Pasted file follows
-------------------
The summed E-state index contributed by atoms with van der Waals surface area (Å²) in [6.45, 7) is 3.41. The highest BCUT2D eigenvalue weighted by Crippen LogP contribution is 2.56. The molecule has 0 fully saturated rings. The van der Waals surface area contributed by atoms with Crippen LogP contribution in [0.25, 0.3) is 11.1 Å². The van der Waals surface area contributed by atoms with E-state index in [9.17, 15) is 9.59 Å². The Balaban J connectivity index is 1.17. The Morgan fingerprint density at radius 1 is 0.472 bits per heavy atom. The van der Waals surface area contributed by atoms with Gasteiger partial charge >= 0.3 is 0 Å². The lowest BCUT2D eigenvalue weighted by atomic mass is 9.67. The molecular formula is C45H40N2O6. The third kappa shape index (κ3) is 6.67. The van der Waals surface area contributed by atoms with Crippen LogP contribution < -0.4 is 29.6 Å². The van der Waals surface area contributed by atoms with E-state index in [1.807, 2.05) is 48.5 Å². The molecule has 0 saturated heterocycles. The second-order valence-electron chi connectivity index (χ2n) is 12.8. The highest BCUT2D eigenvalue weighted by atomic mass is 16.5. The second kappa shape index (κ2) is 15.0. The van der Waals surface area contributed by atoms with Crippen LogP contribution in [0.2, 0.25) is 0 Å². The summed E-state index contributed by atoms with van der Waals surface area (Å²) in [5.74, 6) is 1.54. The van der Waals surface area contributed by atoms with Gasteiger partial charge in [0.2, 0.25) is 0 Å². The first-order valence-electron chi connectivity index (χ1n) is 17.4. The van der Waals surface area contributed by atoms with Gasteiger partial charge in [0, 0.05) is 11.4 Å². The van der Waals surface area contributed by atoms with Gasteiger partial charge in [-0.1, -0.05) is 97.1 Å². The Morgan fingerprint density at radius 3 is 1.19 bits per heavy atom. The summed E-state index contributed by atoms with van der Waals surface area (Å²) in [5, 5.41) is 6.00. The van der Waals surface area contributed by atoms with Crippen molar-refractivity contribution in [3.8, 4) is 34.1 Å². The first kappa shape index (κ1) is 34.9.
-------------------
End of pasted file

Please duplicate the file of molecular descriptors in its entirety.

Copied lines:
The summed E-state index contributed by atoms with van der Waals surface area (Å²) in [6.45, 7) is 3.41. The highest BCUT2D eigenvalue weighted by Crippen LogP contribution is 2.56. The molecule has 0 fully saturated rings. The van der Waals surface area contributed by atoms with Crippen LogP contribution in [0.25, 0.3) is 11.1 Å². The van der Waals surface area contributed by atoms with E-state index in [9.17, 15) is 9.59 Å². The Balaban J connectivity index is 1.17. The Morgan fingerprint density at radius 1 is 0.472 bits per heavy atom. The van der Waals surface area contributed by atoms with Gasteiger partial charge >= 0.3 is 0 Å². The lowest BCUT2D eigenvalue weighted by atomic mass is 9.67. The molecular formula is C45H40N2O6. The third kappa shape index (κ3) is 6.67. The van der Waals surface area contributed by atoms with Crippen LogP contribution < -0.4 is 29.6 Å². The van der Waals surface area contributed by atoms with E-state index in [1.807, 2.05) is 48.5 Å². The molecule has 0 saturated heterocycles. The second-order valence-electron chi connectivity index (χ2n) is 12.8. The highest BCUT2D eigenvalue weighted by atomic mass is 16.5. The second kappa shape index (κ2) is 15.0. The van der Waals surface area contributed by atoms with Crippen LogP contribution in [0.2, 0.25) is 0 Å². The summed E-state index contributed by atoms with van der Waals surface area (Å²) in [5.74, 6) is 1.54. The van der Waals surface area contributed by atoms with Gasteiger partial charge in [0.2, 0.25) is 0 Å². The first-order valence-electron chi connectivity index (χ1n) is 17.4. The van der Waals surface area contributed by atoms with Gasteiger partial charge in [0, 0.05) is 11.4 Å². The van der Waals surface area contributed by atoms with Gasteiger partial charge in [-0.1, -0.05) is 97.1 Å². The Morgan fingerprint density at radius 3 is 1.19 bits per heavy atom. The summed E-state index contributed by atoms with van der Waals surface area (Å²) in [5, 5.41) is 6.00. The van der Waals surface area contributed by atoms with Crippen molar-refractivity contribution in [3.8, 4) is 34.1 Å². The first kappa shape index (κ1) is 34.9.